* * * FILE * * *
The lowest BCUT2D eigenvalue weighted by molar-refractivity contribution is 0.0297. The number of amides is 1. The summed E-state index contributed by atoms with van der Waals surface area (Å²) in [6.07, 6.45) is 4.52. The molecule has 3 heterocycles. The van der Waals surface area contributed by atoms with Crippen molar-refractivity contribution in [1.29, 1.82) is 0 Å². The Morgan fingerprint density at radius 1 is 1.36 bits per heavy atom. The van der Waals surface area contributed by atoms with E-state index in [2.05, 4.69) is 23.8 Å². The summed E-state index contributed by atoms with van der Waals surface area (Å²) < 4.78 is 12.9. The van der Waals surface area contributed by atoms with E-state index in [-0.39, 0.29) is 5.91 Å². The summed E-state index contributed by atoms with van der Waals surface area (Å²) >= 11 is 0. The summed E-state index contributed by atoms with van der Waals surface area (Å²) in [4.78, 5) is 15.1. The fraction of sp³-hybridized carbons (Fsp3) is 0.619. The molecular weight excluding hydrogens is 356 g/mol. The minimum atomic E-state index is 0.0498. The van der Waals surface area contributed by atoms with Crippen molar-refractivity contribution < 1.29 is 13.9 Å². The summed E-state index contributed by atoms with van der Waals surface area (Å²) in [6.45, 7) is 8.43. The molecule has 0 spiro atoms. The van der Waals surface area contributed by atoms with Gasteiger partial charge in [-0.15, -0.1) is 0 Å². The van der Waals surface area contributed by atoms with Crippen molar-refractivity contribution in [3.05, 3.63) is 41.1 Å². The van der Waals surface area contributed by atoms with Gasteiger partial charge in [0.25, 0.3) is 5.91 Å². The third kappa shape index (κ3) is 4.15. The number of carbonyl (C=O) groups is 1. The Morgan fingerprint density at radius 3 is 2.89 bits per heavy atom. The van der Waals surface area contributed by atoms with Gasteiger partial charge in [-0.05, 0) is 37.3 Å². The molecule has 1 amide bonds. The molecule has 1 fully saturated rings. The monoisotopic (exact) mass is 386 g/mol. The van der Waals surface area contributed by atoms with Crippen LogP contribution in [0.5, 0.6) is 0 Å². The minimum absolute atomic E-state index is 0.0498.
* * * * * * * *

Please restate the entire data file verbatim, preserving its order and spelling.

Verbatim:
The lowest BCUT2D eigenvalue weighted by molar-refractivity contribution is 0.0297. The number of amides is 1. The summed E-state index contributed by atoms with van der Waals surface area (Å²) in [6.07, 6.45) is 4.52. The molecule has 3 heterocycles. The van der Waals surface area contributed by atoms with Crippen molar-refractivity contribution in [1.29, 1.82) is 0 Å². The Morgan fingerprint density at radius 1 is 1.36 bits per heavy atom. The van der Waals surface area contributed by atoms with E-state index in [2.05, 4.69) is 23.8 Å². The summed E-state index contributed by atoms with van der Waals surface area (Å²) < 4.78 is 12.9. The van der Waals surface area contributed by atoms with E-state index in [-0.39, 0.29) is 5.91 Å². The summed E-state index contributed by atoms with van der Waals surface area (Å²) >= 11 is 0. The summed E-state index contributed by atoms with van der Waals surface area (Å²) in [4.78, 5) is 15.1. The fraction of sp³-hybridized carbons (Fsp3) is 0.619. The molecular weight excluding hydrogens is 356 g/mol. The minimum atomic E-state index is 0.0498. The van der Waals surface area contributed by atoms with Crippen molar-refractivity contribution < 1.29 is 13.9 Å². The summed E-state index contributed by atoms with van der Waals surface area (Å²) in [6.45, 7) is 8.43. The molecule has 0 spiro atoms. The van der Waals surface area contributed by atoms with Gasteiger partial charge in [-0.15, -0.1) is 0 Å². The van der Waals surface area contributed by atoms with Crippen molar-refractivity contribution in [3.05, 3.63) is 41.1 Å². The van der Waals surface area contributed by atoms with Gasteiger partial charge in [0.25, 0.3) is 5.91 Å². The third kappa shape index (κ3) is 4.15. The number of carbonyl (C=O) groups is 1. The Morgan fingerprint density at radius 3 is 2.89 bits per heavy atom. The van der Waals surface area contributed by atoms with Gasteiger partial charge in [-0.05, 0) is 37.3 Å². The molecule has 1 amide bonds. The molecule has 1 fully saturated rings. The monoisotopic (exact) mass is 386 g/mol. The van der Waals surface area contributed by atoms with Crippen LogP contribution in [0.5, 0.6) is 0 Å². The minimum absolute atomic E-state index is 0.0498.